Saturday, February 13, 2010

I'm easy like Sunday morning..........

Without a doubt, there are days around here when I wake up ready to tackle some new challenge in the Tricky Food arena: my first souffle (not so tricky, as it turns out), a complicated curry, a brand new cake with three kinds of flour, a page from Mastering the Art of French Cooking........there are days when this all seems like a great adventure and nothing could possibly go wrong! There are days, chez Orange & Salt, when we are just positively rarin' to go.

And then. Well. There are days when the morning alarm fails to go off, the dog needs to be walked, the deadlines need to be met, and the people need to be fed, period. Days like this call for recipes that can be eased into gently and fit as perfectly as an old, washing-softened pair of favorite blue jeans. Comforting, maybe even slightly forgiving, and ready to go in almost no time at all. Welcome to comfort cooking, Orange & Salt style.

It's not all soufflés and mousses around here, people! In fact, since we're both actively trying not to gain any weight (everyone's favorite New Year's resolution), Mike and I tend to fall back on the same marginally healthy meals quite often. Things on Bread is a popular category around here (broiled tomato bruschetta with mozzarella slices and fresh basil is our staple summer meal), as are Things Scrambled with Eggs, Things in a Bowl with Homemade Vinaigrette (otherwise known as 'salad,' although it looks different every single time), or Things Blended into Some Kind of Soup. Oh, I know you've been fooled lately by my fancy photos of pastries and homemade delicacies, but we certainly don't eat this way every day; the true fact is we're lazy folks just like everyone else who just want something good that hopefully isn't going to bloat us up to orca- or Macy's-parade-balloon-sized proportions over the long run! This is where our comfort recipes come very much in handy.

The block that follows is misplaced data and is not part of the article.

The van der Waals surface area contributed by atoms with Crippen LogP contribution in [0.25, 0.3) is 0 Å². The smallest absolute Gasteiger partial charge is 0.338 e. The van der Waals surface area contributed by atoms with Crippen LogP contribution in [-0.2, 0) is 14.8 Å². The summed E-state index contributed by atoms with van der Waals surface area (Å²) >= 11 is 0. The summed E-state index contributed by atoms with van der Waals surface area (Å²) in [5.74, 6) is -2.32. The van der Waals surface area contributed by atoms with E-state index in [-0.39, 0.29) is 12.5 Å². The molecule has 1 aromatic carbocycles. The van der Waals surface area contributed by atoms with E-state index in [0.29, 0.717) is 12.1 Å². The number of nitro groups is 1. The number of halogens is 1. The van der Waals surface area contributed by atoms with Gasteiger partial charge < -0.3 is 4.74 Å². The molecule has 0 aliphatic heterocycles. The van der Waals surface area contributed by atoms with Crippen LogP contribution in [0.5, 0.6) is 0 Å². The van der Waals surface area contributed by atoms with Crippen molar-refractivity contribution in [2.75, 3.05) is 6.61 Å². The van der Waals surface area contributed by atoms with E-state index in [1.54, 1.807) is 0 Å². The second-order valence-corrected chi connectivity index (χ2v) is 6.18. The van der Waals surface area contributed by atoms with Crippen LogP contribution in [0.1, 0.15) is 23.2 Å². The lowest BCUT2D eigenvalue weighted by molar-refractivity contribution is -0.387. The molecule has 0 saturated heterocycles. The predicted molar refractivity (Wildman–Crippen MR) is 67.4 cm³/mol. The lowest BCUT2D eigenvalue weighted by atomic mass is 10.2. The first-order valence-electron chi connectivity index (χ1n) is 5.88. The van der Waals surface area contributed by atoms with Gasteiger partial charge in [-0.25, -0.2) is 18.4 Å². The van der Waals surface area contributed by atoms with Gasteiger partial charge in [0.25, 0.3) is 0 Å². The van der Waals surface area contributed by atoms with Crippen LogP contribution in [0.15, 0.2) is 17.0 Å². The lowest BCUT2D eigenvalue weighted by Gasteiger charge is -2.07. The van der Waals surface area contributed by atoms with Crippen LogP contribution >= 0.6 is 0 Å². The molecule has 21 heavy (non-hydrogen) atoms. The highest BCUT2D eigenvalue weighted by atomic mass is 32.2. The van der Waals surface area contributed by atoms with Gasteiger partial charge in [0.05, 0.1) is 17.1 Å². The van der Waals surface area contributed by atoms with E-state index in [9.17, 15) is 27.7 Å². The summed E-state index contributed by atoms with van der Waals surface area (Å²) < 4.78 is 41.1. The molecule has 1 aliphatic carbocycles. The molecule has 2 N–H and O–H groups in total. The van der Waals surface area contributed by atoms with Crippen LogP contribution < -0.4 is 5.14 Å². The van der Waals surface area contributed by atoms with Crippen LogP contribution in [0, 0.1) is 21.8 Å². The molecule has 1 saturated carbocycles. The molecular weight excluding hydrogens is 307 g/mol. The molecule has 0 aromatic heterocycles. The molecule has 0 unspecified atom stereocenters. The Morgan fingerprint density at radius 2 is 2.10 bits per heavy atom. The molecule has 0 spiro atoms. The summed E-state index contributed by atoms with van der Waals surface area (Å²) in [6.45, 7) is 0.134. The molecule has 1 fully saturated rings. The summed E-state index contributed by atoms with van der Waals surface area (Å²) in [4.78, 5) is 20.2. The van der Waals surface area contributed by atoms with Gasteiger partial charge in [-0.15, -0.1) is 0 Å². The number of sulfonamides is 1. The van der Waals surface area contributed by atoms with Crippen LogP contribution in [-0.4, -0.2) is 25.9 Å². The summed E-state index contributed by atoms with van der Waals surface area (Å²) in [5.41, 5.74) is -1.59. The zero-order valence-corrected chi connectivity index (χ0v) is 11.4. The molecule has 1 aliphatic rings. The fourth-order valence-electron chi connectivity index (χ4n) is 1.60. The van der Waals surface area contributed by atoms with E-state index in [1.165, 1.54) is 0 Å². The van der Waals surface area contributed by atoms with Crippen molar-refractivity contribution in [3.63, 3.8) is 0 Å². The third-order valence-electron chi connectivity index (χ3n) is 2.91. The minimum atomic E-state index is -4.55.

.........behold an entry from my personal favorite category, Things Scrambled with Eggs. Shown in this photo, 2 eggs scrambled with sauteed kale, garlic and red onion, dressed with a dollop of fire-roasted salsa and a sprinkling of white cheddar. Fold this charming mess into a whole wheat tortilla (hunt around at your supermarket for the kind without preservatives and extra flour have to eat them all within a few days, but they're so tasty that you'll want to!), and it's good, in my opinion, for breakfast, lunch or dinner. Done in five minutes.

There are about a million interesting way in which this could be modified, as well, which is what makes Things Scrambled with Eggs such an enjoyable category. Spinach substituted for kale would be great, of course. You could add a sprinkling of cilantro or parsley, a plop of yogurt and harissa, or swap the cheddar for crumbled feta or ricotta salata. This meal kind of begs to be taken in different directions: Mexican, Middle Eastern, Asian. It's a no-brainer, so play with your food.

Next is an important entry in the Things on Bread category! Shown above is an example of the instant flatbread we learned to make from none other than Jacques Pépin himself. It's nothing more than flour, water, baking soda, a pinch of salt and a drizzle of olive oil, but it's absolutely sublime. It's also a lifesaver when you're hungry and having nothing in the house but random ingredients that might be candidates for Things on Bread. Instant bread! Better than pizza! What could be better?